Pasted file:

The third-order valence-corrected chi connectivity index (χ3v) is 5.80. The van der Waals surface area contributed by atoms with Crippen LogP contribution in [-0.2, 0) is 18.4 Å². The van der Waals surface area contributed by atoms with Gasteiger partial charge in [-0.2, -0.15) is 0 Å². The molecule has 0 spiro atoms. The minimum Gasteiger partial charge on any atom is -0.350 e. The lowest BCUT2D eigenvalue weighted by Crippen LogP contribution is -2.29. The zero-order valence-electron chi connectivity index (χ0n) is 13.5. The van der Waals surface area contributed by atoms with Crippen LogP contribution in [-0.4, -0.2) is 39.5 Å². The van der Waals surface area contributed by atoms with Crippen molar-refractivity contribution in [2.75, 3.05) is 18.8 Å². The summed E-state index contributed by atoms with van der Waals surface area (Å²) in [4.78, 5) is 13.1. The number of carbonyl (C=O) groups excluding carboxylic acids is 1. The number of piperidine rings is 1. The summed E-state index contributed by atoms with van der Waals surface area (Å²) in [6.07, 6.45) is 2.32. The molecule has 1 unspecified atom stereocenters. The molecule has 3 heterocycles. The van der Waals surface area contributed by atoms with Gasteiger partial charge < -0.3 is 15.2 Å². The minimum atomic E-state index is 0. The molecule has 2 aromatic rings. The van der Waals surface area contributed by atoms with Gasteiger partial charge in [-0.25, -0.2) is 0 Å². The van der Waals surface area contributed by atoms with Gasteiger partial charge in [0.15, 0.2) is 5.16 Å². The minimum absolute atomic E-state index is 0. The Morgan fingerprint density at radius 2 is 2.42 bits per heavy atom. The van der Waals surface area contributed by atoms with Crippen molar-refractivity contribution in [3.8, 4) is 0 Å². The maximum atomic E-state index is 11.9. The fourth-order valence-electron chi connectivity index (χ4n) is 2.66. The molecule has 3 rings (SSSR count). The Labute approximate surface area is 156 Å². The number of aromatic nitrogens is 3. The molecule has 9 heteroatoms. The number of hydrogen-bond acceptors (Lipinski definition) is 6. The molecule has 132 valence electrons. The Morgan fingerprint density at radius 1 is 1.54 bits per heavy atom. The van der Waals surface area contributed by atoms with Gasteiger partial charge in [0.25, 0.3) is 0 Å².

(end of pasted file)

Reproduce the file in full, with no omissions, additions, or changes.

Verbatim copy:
The third-order valence-corrected chi connectivity index (χ3v) is 5.80. The van der Waals surface area contributed by atoms with Crippen LogP contribution in [-0.2, 0) is 18.4 Å². The van der Waals surface area contributed by atoms with Gasteiger partial charge in [-0.2, -0.15) is 0 Å². The molecule has 0 spiro atoms. The minimum Gasteiger partial charge on any atom is -0.350 e. The lowest BCUT2D eigenvalue weighted by Crippen LogP contribution is -2.29. The zero-order valence-electron chi connectivity index (χ0n) is 13.5. The van der Waals surface area contributed by atoms with Crippen LogP contribution in [-0.4, -0.2) is 39.5 Å². The van der Waals surface area contributed by atoms with Crippen molar-refractivity contribution in [2.75, 3.05) is 18.8 Å². The summed E-state index contributed by atoms with van der Waals surface area (Å²) in [4.78, 5) is 13.1. The number of carbonyl (C=O) groups excluding carboxylic acids is 1. The number of piperidine rings is 1. The summed E-state index contributed by atoms with van der Waals surface area (Å²) in [6.07, 6.45) is 2.32. The molecule has 1 unspecified atom stereocenters. The molecule has 3 heterocycles. The van der Waals surface area contributed by atoms with Gasteiger partial charge < -0.3 is 15.2 Å². The minimum atomic E-state index is 0. The molecule has 2 aromatic rings. The van der Waals surface area contributed by atoms with Gasteiger partial charge in [-0.25, -0.2) is 0 Å². The van der Waals surface area contributed by atoms with Gasteiger partial charge in [0.15, 0.2) is 5.16 Å². The minimum absolute atomic E-state index is 0. The Morgan fingerprint density at radius 2 is 2.42 bits per heavy atom. The van der Waals surface area contributed by atoms with Crippen molar-refractivity contribution in [3.8, 4) is 0 Å². The maximum atomic E-state index is 11.9. The fourth-order valence-electron chi connectivity index (χ4n) is 2.66. The molecule has 3 rings (SSSR count). The Labute approximate surface area is 156 Å². The number of aromatic nitrogens is 3. The molecule has 9 heteroatoms. The number of hydrogen-bond acceptors (Lipinski definition) is 6. The molecule has 132 valence electrons. The Morgan fingerprint density at radius 1 is 1.54 bits per heavy atom. The van der Waals surface area contributed by atoms with Gasteiger partial charge in [0.25, 0.3) is 0 Å².